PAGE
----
The Predator franchise has seen its share of ups and downs. Like any good horror/science fiction property from the ‘80s, however, it manages to keep coming back in various new attempts. Where the past few films have seen the franchise more fully embrace the action side of things, Prey finds its footing by returning to the horror roots of the original. The end result is a film that manages to capture the old-school “creature feature” vibe while providing modern thrills.
By and large, the Predator films have kept up with our current timeline. The original takes place in the ‘80s, the sequel in the ‘90s, and so on, allowing the franchise to grow into the modern era along with audiences. Prey flips the script, however, by taking the story back roughly 300 years to 1719—giving us the story of (presumably) mankind’s first encounter with the spacefaring trophy hunters. Taking the setting back to the days of yore is definitely something the franchise needed. It infuses the story with a fresh perspective that keeps you engaged, even as it hits familiar beats. We’ve seen a Predator kill unsuspecting people before, but not in this kind of context.
That context is important, because not only does Prey give us a set of protagonists who are distinctly different from any we’ve seen before, it gives us a different Predator as well. It’s still part of a highly advanced race able to travel through space, but the technology he uses still manages to feel “dated.” From donning a bone-skull mask that still features a heads-up display, to changing the iconic tri-laser targeting weapon we all know so well, to arrow-based ammunition. The tech is still clearly ahead of the times compared to humans, but shows how the aliens have also evolved throughout the years. It’s a subtle bit of worldbuilding the film continually excels at.
The story of Prey centers on Naru (Amber Midthunder), a Comanche Native American on the Great Plains who is disillusioned with her current role in the tribe. Her father was known as a great warrior who passed his skills on to her and her older brother Taabe (Dakota Beavers). While Taabe has accrued renown through his prowess, Naru feels constantly in the shadows of her more famous warrior family. Naru knows she can help her tribe in ways beyond gathering and medicine, and is desperate to prove herself capable of doing so. To do this, she’ll need to complete the “kühtaamia,” or the big hunt—a sort of rite of passage to be accepted as a warrior and hunter, and she’s eager to participate in it.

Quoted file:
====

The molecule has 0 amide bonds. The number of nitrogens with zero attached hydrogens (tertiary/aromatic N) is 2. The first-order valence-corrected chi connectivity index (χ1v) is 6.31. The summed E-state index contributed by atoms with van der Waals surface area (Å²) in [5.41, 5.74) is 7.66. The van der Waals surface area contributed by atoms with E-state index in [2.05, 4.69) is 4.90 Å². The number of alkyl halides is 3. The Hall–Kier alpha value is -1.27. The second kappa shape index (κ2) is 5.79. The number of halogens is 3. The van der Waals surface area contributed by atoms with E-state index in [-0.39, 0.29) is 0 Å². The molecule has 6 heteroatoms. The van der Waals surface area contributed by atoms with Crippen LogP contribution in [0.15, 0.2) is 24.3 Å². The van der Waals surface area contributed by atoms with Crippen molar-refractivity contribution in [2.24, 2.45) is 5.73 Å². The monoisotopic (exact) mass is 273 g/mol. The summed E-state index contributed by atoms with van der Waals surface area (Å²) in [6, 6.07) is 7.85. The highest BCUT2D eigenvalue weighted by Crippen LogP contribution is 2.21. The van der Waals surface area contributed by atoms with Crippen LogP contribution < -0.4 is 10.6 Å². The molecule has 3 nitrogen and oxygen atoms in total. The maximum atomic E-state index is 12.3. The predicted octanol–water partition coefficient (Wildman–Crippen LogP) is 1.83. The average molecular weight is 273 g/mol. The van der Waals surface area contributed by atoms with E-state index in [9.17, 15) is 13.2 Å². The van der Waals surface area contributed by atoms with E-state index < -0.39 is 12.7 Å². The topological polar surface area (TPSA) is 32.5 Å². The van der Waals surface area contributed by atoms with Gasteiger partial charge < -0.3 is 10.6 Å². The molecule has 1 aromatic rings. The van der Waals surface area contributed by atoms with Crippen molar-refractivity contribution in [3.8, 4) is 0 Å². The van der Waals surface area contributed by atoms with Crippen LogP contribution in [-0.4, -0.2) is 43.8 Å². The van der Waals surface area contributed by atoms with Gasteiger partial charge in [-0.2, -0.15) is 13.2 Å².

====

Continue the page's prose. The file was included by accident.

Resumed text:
This is Naru’s driving purpose in Prey, and her opportunity comes soon enough when a mountain lion takes one of her tribesmen. A hunting party is rallied to run down the big cat, and hopefully recover their friend alive. Naru joins the party due to her skill in tracking and healing, but Taabe sees it as a chance to give Naru her shot at kühtaamia. In the interest of avoiding spoilers, I won’t detail specifically what happens, but suffice it to say things don’t go according to plan. Regardless, the lion hunt reveals a far greater threat as a different sort of beast stalks the forest. Naru knows something strange is out there that poses a threat to her entire tribe. Since she’s the only one to see the evidence, however, no one is willing to believe her. To that end, Naru sets out on her own to track down the creature, not only to prove herself capable, but to ensure her tribe’s continued safety.
Unlike the last few films in the Predator universe, Prey actively works to bring the scale of that encounter down a few notches. It’s not as concerned with expanding the mythos, or teasing global level threats. Instead, it keeps things personal—a move that puts it more in line with what made the original Predator so fantastic. Like the original film, Prey takes a slow-burn approach to dealing with the alien/sci-fi elements. Both movies tell their own story, something that would have its own outcome and conclusion if you took the alien out of the equation entirely. Either way, the story finds itself intersecting with one mean—violent—alien, at which point the focus shifts to something more akin to a mystery.
By bringing the overall scope of the story to a more intimate level, it makes the threat of the Predator feel all the more pressing. In this way, Prey manages to bring the franchise back to its original creature feature/horror roots, which plays to Dan Trachtenberg’s strengths as a filmmaker. As we saw in his debut film, 10 Cloverfield Lane, Trachtenberg manages to elicit a great sense of tension out of the mundane. Even as Naru goes about normal tasks (like setting up camp and picking up trails), there’s a sense of something being out of place, a constant tension as you’re never quite sure when the Predator will strike.